This week, Amyn Amlani sits down with Audicus founder and CEO, Patrick Freuler, to discuss direct to consumer hearing care. His company, Audicus, has been providing hearing aids direct to consumers for over 10 years.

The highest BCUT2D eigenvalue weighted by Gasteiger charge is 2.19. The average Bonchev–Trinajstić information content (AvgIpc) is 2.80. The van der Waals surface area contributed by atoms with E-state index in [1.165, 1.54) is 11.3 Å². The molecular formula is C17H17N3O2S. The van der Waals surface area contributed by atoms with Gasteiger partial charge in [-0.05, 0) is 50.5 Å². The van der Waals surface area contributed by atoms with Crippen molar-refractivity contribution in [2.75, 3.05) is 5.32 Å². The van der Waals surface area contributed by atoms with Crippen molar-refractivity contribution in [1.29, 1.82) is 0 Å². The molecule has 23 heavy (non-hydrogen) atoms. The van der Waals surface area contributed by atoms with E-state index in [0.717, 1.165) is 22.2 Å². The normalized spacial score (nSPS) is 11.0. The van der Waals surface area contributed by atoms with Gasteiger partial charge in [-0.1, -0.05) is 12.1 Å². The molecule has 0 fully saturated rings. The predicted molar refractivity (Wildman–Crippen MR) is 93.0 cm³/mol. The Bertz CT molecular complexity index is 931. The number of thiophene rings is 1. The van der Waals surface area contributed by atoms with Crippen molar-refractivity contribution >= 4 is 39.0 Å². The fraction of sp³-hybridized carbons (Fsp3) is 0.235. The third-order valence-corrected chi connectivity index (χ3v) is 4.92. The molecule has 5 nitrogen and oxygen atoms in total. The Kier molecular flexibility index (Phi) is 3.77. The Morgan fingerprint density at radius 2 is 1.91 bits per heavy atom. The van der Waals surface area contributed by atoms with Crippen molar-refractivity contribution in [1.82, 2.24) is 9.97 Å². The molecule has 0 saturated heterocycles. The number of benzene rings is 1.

They discuss how Patrick’s background in engineering and healthcare led to the creation of Audicus, and how the company has evolved over the past decade, including its innovative subscription approach to make hearing aids more affordable and accessible.